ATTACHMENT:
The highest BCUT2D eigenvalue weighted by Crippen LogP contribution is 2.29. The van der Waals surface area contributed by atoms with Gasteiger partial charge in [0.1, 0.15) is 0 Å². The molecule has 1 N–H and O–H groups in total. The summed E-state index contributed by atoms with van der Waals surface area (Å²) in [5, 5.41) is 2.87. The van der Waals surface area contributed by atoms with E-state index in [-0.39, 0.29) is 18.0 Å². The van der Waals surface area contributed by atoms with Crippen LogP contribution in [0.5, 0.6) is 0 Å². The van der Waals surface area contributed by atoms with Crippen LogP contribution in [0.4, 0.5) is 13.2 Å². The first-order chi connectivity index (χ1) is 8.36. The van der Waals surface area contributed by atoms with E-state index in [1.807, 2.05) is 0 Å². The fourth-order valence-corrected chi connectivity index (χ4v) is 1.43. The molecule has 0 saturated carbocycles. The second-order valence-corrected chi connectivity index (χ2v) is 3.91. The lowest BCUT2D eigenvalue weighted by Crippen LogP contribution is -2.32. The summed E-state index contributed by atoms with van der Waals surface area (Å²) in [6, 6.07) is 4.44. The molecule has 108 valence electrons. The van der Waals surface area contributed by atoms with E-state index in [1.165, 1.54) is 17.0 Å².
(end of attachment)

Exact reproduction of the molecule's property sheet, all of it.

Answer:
The highest BCUT2D eigenvalue weighted by Crippen LogP contribution is 2.29. The van der Waals surface area contributed by atoms with Gasteiger partial charge in [0.1, 0.15) is 0 Å². The molecule has 1 N–H and O–H groups in total. The summed E-state index contributed by atoms with van der Waals surface area (Å²) in [5, 5.41) is 2.87. The van der Waals surface area contributed by atoms with E-state index in [-0.39, 0.29) is 18.0 Å². The van der Waals surface area contributed by atoms with Crippen LogP contribution in [0.5, 0.6) is 0 Å². The van der Waals surface area contributed by atoms with Crippen LogP contribution in [0.4, 0.5) is 13.2 Å². The first-order chi connectivity index (χ1) is 8.36. The van der Waals surface area contributed by atoms with E-state index in [1.807, 2.05) is 0 Å². The fourth-order valence-corrected chi connectivity index (χ4v) is 1.43. The molecule has 0 saturated carbocycles. The second-order valence-corrected chi connectivity index (χ2v) is 3.91. The lowest BCUT2D eigenvalue weighted by Crippen LogP contribution is -2.32. The summed E-state index contributed by atoms with van der Waals surface area (Å²) in [6, 6.07) is 4.44. The molecule has 108 valence electrons. The van der Waals surface area contributed by atoms with E-state index in [1.165, 1.54) is 17.0 Å².